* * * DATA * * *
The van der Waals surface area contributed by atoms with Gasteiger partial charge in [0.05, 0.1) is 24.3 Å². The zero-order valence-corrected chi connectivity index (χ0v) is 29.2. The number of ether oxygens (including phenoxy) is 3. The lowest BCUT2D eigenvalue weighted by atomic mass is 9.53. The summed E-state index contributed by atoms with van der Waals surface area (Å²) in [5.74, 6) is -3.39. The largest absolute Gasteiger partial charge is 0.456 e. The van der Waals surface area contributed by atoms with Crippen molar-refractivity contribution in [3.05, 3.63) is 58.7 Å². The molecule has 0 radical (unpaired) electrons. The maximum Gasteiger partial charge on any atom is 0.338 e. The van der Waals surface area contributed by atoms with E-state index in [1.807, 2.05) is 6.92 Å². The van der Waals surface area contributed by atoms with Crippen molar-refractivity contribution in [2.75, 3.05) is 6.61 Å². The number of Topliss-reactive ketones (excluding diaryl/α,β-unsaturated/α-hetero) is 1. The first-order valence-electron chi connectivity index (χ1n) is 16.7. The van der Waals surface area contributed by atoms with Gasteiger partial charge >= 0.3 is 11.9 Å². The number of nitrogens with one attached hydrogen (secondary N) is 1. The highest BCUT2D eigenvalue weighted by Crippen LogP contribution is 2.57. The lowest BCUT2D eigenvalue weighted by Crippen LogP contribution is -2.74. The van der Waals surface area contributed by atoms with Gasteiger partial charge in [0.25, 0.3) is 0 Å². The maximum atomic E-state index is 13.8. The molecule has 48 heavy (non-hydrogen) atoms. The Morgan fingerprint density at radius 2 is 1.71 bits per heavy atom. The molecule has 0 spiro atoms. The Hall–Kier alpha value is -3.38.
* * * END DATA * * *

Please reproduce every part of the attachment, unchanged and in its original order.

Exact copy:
The van der Waals surface area contributed by atoms with Gasteiger partial charge in [0.05, 0.1) is 24.3 Å². The zero-order valence-corrected chi connectivity index (χ0v) is 29.2. The number of ether oxygens (including phenoxy) is 3. The lowest BCUT2D eigenvalue weighted by atomic mass is 9.53. The summed E-state index contributed by atoms with van der Waals surface area (Å²) in [5.74, 6) is -3.39. The largest absolute Gasteiger partial charge is 0.456 e. The van der Waals surface area contributed by atoms with Crippen molar-refractivity contribution in [3.05, 3.63) is 58.7 Å². The molecule has 0 radical (unpaired) electrons. The maximum Gasteiger partial charge on any atom is 0.338 e. The van der Waals surface area contributed by atoms with E-state index in [1.807, 2.05) is 6.92 Å². The van der Waals surface area contributed by atoms with Crippen molar-refractivity contribution in [2.75, 3.05) is 6.61 Å². The number of Topliss-reactive ketones (excluding diaryl/α,β-unsaturated/α-hetero) is 1. The first-order valence-electron chi connectivity index (χ1n) is 16.7. The van der Waals surface area contributed by atoms with Gasteiger partial charge >= 0.3 is 11.9 Å². The number of nitrogens with one attached hydrogen (secondary N) is 1. The highest BCUT2D eigenvalue weighted by Crippen LogP contribution is 2.57. The lowest BCUT2D eigenvalue weighted by Crippen LogP contribution is -2.74. The van der Waals surface area contributed by atoms with Gasteiger partial charge in [0.25, 0.3) is 0 Å². The maximum atomic E-state index is 13.8. The molecule has 48 heavy (non-hydrogen) atoms. The Morgan fingerprint density at radius 2 is 1.71 bits per heavy atom. The molecule has 0 spiro atoms. The Hall–Kier alpha value is -3.38.